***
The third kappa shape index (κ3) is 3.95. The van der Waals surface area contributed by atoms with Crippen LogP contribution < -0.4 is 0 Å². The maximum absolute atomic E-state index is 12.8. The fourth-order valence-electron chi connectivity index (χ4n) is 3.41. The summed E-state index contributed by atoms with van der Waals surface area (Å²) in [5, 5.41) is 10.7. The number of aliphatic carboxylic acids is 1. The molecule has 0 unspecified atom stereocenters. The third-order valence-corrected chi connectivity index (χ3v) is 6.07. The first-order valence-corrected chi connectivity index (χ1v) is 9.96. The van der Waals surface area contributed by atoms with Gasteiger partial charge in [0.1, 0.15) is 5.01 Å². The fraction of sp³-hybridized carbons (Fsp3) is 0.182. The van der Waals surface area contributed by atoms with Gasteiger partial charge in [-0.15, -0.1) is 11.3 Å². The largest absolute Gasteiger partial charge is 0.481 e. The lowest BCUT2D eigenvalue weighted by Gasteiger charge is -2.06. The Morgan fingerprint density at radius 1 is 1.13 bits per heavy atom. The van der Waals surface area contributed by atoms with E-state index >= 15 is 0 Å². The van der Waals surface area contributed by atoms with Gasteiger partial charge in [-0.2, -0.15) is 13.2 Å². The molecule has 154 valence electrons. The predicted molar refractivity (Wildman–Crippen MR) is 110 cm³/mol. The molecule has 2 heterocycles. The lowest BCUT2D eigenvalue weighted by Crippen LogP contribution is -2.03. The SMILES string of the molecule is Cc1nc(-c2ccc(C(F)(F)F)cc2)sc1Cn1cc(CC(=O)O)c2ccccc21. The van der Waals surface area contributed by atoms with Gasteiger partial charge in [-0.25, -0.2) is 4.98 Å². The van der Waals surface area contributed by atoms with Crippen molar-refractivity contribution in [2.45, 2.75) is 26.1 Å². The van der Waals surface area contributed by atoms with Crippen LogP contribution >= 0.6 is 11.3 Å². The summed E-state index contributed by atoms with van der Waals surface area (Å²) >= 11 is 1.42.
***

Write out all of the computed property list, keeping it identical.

The third kappa shape index (κ3) is 3.95. The van der Waals surface area contributed by atoms with Crippen LogP contribution < -0.4 is 0 Å². The maximum absolute atomic E-state index is 12.8. The fourth-order valence-electron chi connectivity index (χ4n) is 3.41. The summed E-state index contributed by atoms with van der Waals surface area (Å²) in [5, 5.41) is 10.7. The number of aliphatic carboxylic acids is 1. The molecule has 0 unspecified atom stereocenters. The third-order valence-corrected chi connectivity index (χ3v) is 6.07. The first-order valence-corrected chi connectivity index (χ1v) is 9.96. The van der Waals surface area contributed by atoms with Gasteiger partial charge in [0.1, 0.15) is 5.01 Å². The fraction of sp³-hybridized carbons (Fsp3) is 0.182. The van der Waals surface area contributed by atoms with Gasteiger partial charge in [-0.15, -0.1) is 11.3 Å². The largest absolute Gasteiger partial charge is 0.481 e. The lowest BCUT2D eigenvalue weighted by Gasteiger charge is -2.06. The Morgan fingerprint density at radius 1 is 1.13 bits per heavy atom. The van der Waals surface area contributed by atoms with E-state index >= 15 is 0 Å². The van der Waals surface area contributed by atoms with Gasteiger partial charge in [-0.2, -0.15) is 13.2 Å². The molecule has 154 valence electrons. The predicted molar refractivity (Wildman–Crippen MR) is 110 cm³/mol. The molecule has 2 heterocycles. The lowest BCUT2D eigenvalue weighted by Crippen LogP contribution is -2.03. The SMILES string of the molecule is Cc1nc(-c2ccc(C(F)(F)F)cc2)sc1Cn1cc(CC(=O)O)c2ccccc21. The van der Waals surface area contributed by atoms with Gasteiger partial charge in [-0.25, -0.2) is 4.98 Å². The van der Waals surface area contributed by atoms with Crippen molar-refractivity contribution in [2.45, 2.75) is 26.1 Å². The van der Waals surface area contributed by atoms with Crippen LogP contribution >= 0.6 is 11.3 Å². The summed E-state index contributed by atoms with van der Waals surface area (Å²) >= 11 is 1.42.